I will say that on this and other forums, Thierry has been more than helpful with mine and others questions and issues regarding Sinar (including advice of looking on ebay or buying used, when it makes sense), his behavior has been far and above what I would expect of any rep.
The medium format camera reps and dealers that visit this forum offer good service and response. Yes they want to put a positive spin on their products, that's their job, but you don't have to go far to find someone who hasn't received direct benefit from their public and behind the scenes contributions and I wish them all the best.
It doesn't alter the fact that you'd rather not have any discussion about fixing, learning, working with a new system. It's preferable just to buy it and have it work as planned.
I believe the reason there is such intensity towards medium format is the companies have burned through all lot of good equity.
Name a medium format brand that doesn't continue to be late on delivery of software, hardware promised features and comes out of the box without issue?
It's doesn't mean the medium format companies don't have good intentions, or work hard to produce the best product they can but the fact remains a lot of users of medium format backs like the quality of the images, (under almost perfect situations) but won't or can't continue with the workarounds and limitations. Not when the dslrs are so close in quality for a fraction of the costs.
Honestly, I'm fascinated by most of these comparisons, because I don't see that huge of a difference. If you want to prove that digital medium format is the preferred format, there are better ways to shoot examples.
Regardless, because of the internet, forums and blogs all manufacturers and advertisers have to change the way they make, market and demonstrate their products. The internet has made everything transparent.
This is an interesting article and applies to this thread. (you need a NY Times account to read the article).http://www.nytimes.com/2008/11/23/magazine...ble-t.html?_r=1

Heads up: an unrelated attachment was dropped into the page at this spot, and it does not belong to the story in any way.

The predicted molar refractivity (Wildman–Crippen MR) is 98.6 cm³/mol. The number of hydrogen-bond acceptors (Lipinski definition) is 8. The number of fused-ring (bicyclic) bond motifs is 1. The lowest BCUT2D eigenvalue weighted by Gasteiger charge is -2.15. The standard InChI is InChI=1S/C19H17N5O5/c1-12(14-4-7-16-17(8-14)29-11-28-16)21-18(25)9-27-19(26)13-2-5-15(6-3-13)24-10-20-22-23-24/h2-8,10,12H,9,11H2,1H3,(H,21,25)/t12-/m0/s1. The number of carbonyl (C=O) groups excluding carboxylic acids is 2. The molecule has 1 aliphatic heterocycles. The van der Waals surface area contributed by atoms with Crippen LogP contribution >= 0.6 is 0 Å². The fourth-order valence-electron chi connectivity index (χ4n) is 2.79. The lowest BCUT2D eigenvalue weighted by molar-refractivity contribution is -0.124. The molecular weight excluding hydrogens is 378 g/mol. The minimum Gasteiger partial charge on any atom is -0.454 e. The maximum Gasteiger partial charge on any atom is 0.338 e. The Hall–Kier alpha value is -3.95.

As the economy turns downward the rubber band will only stretch so far and most of us who have shot digital for any period of time have grown a little tired of the annoucements and upgrade cycle, not just from medium format but from everything in the digital domain. In all fairness Canon has shipped cameras with their share of issues also (see focus, black dots, etc.).
Compared to film, sometimes digital is magic, but other times, it still seems like it's an evolving medium and in ways not that mature. Talk to a dozen retouchers and get their res[onse on digtial capture and to a person they will tell you it takes a lot of correction and adjustments to get to the basics of where film capture begins.
I constantly read these replies where photographers justify their medium format purchase saying they want to give their client the best. That's commendable and obviously, professional equipment is important, but if you want to improve you and your client's images, investing in better models, props, locations, and/or post production will go a lot further than adding 10 or 20 megapixels.
A great retoucher can level the format field in two hours.
Talent also goes a lot further than pure technique or capture device and stepping out and shooting a body of work that is different, or unique will move your photography forward a lot further than a camera format or brand.http://current.com/items/76430062/in_the_frame.htm?xid=55
Lately I've seen the client response to film vs. digital swing both ways. Early on with digital capture you had to prove it was as good as film, then once it got a foothold and the labs started disappearing, commercial clients began to demand digital. Today I see an attitude from AD's that as long as it's pretty, or unique or has a style they don't really care how you captured it, in fact most AD's would rather do their editing from a contact sheet that an electronic gallery.
Like all of us I think clients have become computer weary.
This is the time of year that every photographer becomes retrospective on how they work. As I look back on 2008 I wonder how much easier I could have made my life if I shot certain projects with film vs. digital and in the next few days as it comes time to make a purchase, all those wonderful used film cameras start to look very attractive.